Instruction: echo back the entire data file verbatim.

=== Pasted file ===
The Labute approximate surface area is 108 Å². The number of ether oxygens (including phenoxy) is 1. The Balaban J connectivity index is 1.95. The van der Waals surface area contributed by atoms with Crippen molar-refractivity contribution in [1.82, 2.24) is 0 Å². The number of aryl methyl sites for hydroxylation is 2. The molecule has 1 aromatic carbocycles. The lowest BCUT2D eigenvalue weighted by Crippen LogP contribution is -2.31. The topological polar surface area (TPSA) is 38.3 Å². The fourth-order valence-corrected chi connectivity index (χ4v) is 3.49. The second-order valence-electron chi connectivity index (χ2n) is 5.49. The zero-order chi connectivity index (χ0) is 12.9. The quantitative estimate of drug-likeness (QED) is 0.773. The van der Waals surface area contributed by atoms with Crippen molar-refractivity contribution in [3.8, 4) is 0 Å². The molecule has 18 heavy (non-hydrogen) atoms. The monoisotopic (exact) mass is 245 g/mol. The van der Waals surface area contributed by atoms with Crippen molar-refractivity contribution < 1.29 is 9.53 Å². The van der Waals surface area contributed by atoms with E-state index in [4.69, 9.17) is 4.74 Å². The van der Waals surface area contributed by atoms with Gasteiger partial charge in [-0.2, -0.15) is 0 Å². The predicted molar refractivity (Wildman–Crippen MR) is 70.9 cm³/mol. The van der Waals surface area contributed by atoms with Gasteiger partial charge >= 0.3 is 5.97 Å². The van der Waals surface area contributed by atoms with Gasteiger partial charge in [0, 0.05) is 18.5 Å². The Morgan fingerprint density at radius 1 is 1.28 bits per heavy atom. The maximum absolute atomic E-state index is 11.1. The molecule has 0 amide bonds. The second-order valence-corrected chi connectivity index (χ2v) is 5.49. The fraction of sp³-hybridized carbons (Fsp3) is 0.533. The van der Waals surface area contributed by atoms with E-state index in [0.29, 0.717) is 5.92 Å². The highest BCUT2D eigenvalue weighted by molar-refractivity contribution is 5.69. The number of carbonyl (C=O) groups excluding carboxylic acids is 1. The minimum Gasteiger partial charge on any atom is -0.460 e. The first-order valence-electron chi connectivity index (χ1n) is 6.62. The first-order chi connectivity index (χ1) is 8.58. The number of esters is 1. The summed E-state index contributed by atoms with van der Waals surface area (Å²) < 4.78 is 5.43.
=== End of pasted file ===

The Labute approximate surface area is 108 Å². The number of ether oxygens (including phenoxy) is 1. The Balaban J connectivity index is 1.95. The van der Waals surface area contributed by atoms with Crippen molar-refractivity contribution in [1.82, 2.24) is 0 Å². The number of aryl methyl sites for hydroxylation is 2. The molecule has 1 aromatic carbocycles. The lowest BCUT2D eigenvalue weighted by Crippen LogP contribution is -2.31. The topological polar surface area (TPSA) is 38.3 Å². The fourth-order valence-corrected chi connectivity index (χ4v) is 3.49. The second-order valence-electron chi connectivity index (χ2n) is 5.49. The zero-order chi connectivity index (χ0) is 12.9. The quantitative estimate of drug-likeness (QED) is 0.773. The van der Waals surface area contributed by atoms with Crippen molar-refractivity contribution in [3.8, 4) is 0 Å². The molecule has 18 heavy (non-hydrogen) atoms. The monoisotopic (exact) mass is 245 g/mol. The van der Waals surface area contributed by atoms with Crippen molar-refractivity contribution < 1.29 is 9.53 Å². The van der Waals surface area contributed by atoms with E-state index in [4.69, 9.17) is 4.74 Å². The van der Waals surface area contributed by atoms with Gasteiger partial charge in [-0.2, -0.15) is 0 Å². The predicted molar refractivity (Wildman–Crippen MR) is 70.9 cm³/mol. The van der Waals surface area contributed by atoms with Gasteiger partial charge >= 0.3 is 5.97 Å². The van der Waals surface area contributed by atoms with Gasteiger partial charge in [0, 0.05) is 18.5 Å². The Morgan fingerprint density at radius 1 is 1.28 bits per heavy atom. The maximum absolute atomic E-state index is 11.1. The molecule has 0 amide bonds. The second-order valence-corrected chi connectivity index (χ2v) is 5.49. The fraction of sp³-hybridized carbons (Fsp3) is 0.533. The van der Waals surface area contributed by atoms with E-state index in [0.29, 0.717) is 5.92 Å². The highest BCUT2D eigenvalue weighted by molar-refractivity contribution is 5.69. The number of carbonyl (C=O) groups excluding carboxylic acids is 1. The minimum Gasteiger partial charge on any atom is -0.460 e. The first-order valence-electron chi connectivity index (χ1n) is 6.62. The first-order chi connectivity index (χ1) is 8.58. The number of esters is 1. The summed E-state index contributed by atoms with van der Waals surface area (Å²) < 4.78 is 5.43.